UN chiefs escape rap over Srebrenica

THE HAGUE, Feb 10, 2000 -- (Reuters) United Nations war crimes prosecutors said on Wednesday they would take no action against U.N. and other officials accused of partial responsibility for the 1995 Srebrenica massacre in wartime Bosnia.

A group representing survivors met Chief Prosecutor Carla Del Ponte last week to lodge a complaint that U.N. officials, including current Secretary-General Kofi Annan, were partly to blame for the killing of up to 8,000 Bosnian Moslem men.

"I think some common sense has to be exercised here. It might be theoretically possible for someone to come up with an allegation... but to suggest that the U.N. in its role as a peacemaker had motives which amount to crimes falling under our jurisdiction is unrealistic," Deputy Prosecutor Graham Blewitt told a news conference.

"I think frankly it's nonsense... We will not be taking that particular complaint seriously," he added.

The massacre, carried out by Serb forces, is considered the worst single atrocity in Europe since World War II.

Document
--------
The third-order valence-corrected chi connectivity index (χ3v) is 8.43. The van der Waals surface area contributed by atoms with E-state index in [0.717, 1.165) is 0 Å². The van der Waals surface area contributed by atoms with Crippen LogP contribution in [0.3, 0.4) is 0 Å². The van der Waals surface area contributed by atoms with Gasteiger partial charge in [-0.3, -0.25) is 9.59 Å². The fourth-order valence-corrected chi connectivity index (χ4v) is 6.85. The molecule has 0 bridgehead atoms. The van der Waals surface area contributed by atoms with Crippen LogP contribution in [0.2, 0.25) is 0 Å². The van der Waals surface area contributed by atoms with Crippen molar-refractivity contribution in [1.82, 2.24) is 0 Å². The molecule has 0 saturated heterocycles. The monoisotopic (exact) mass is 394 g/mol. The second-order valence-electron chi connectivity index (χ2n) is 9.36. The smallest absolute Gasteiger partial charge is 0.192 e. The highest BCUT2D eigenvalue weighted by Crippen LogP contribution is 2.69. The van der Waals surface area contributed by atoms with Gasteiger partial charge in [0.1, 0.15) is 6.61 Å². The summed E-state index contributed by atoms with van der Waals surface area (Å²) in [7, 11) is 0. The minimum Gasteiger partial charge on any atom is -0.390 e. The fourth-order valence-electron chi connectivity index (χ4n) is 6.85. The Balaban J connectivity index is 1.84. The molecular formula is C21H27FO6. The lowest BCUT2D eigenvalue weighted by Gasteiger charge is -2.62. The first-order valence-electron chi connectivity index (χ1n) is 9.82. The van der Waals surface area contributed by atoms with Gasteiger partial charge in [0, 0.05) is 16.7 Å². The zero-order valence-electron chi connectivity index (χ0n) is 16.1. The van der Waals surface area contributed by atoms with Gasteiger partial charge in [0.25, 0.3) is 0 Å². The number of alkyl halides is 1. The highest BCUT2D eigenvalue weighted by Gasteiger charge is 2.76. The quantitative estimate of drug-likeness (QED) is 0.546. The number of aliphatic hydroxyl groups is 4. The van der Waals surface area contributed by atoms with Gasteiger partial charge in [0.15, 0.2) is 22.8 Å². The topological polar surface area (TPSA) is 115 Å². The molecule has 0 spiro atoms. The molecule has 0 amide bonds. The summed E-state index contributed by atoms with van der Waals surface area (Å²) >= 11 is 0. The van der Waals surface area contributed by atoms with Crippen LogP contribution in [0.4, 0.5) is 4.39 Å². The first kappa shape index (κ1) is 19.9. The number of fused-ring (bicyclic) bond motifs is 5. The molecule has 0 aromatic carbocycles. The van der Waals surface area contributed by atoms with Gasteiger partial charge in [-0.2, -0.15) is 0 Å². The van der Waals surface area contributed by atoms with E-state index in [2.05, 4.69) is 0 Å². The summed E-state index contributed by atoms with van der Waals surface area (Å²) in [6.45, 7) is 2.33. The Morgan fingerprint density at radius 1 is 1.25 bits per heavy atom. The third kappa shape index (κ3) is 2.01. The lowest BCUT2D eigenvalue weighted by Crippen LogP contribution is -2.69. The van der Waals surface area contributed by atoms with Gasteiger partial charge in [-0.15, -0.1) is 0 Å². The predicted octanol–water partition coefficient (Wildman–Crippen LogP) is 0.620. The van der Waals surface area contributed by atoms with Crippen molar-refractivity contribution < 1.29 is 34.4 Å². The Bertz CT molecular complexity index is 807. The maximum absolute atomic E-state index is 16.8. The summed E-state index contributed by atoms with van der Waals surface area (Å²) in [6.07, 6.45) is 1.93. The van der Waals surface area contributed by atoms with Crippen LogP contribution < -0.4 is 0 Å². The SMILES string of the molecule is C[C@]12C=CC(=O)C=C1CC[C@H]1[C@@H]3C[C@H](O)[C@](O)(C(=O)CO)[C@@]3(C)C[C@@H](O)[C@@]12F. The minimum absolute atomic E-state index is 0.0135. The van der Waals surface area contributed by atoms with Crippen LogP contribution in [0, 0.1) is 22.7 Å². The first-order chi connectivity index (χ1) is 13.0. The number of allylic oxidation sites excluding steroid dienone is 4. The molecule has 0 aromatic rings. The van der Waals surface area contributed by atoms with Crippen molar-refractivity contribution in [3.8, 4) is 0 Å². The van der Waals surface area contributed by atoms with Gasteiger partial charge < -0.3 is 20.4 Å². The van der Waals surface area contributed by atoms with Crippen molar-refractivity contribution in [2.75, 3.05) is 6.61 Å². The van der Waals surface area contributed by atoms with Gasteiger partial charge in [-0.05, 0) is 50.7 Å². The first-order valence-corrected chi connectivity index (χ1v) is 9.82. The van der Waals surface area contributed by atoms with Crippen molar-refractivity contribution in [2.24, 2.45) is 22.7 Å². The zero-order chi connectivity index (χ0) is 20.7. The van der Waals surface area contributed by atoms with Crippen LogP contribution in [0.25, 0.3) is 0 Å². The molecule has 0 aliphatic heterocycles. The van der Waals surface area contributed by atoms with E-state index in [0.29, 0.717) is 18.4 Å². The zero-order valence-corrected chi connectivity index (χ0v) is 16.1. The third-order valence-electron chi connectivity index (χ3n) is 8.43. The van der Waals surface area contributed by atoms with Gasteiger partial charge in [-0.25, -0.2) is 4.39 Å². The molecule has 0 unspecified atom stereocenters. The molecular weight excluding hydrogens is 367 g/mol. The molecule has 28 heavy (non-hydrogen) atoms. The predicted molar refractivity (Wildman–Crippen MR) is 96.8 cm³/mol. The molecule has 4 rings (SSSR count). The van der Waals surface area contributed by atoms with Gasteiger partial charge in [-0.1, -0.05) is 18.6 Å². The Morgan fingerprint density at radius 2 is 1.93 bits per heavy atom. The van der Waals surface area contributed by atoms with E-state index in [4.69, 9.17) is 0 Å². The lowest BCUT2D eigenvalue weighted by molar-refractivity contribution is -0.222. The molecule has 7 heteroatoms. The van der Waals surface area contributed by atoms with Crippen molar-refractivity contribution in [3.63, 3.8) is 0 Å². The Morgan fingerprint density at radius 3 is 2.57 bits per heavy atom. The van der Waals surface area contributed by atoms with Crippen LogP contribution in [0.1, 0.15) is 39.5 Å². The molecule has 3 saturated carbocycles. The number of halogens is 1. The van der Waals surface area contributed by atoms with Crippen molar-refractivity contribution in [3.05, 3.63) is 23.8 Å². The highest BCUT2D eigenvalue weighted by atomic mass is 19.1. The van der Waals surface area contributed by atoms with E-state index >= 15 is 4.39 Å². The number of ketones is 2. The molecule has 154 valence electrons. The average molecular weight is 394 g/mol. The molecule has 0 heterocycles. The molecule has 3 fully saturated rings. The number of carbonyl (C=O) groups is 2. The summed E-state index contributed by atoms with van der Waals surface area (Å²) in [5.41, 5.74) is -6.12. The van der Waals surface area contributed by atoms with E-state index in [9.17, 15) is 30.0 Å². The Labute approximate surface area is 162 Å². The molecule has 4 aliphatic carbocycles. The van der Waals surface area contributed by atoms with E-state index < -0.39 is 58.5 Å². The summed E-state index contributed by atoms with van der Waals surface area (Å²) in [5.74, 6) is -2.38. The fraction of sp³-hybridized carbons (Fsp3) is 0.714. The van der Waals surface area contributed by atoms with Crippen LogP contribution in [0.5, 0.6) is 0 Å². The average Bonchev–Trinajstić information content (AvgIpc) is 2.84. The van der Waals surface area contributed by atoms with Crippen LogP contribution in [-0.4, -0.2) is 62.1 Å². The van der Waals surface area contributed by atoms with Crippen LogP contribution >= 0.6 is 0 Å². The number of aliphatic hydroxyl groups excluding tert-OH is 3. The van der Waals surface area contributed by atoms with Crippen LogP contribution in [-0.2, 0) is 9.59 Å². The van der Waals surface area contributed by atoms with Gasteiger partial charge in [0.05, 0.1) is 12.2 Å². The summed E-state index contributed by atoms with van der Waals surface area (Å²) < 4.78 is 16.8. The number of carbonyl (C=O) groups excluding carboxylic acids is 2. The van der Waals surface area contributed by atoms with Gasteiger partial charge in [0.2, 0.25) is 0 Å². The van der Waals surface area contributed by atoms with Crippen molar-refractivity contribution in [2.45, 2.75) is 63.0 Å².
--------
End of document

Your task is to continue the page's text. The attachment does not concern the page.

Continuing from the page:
A lawyer for the Mothers of Srebrenica and Podrinja said U.N. officials deliberately sacrificed Srebrenica, a U.N. "safe area" for Moslems surrounded by Serb-held territory, to enable a carve-up of Bosnia under a peace accord reached later in 1995.

The group filed complaints against individuals including Annan, who was in charge of U.N. peacekeeping operations at the time of the massacre; then-secretary general Boutros Boutros-Ghali; Yasushi Akashi, then-U.N. special envoy for former Yugoslavia; U.N. peacekeeping troop commanders Bernard Janvier and Rupert Smith; and Ton Karremans, who commanded the U.N. Dutch contingent deployed in Srebrenica.

Ibran Mustafic, a Bosnian Moslem politician and leading member of the Mothers of Srebrenica group, said a decision not to prosecute the individuals stripped the U.N. of credibility.

"Our mission to The Hague was an effort to save the U.N. as an institution," he said.

The court has indicted the men accused of orchestrating the slaughter - Bosnian Serb wartime political leader Radovan Karadzic and his military commander Ratko Mladic - on charges of genocide. They remain at large.

Original article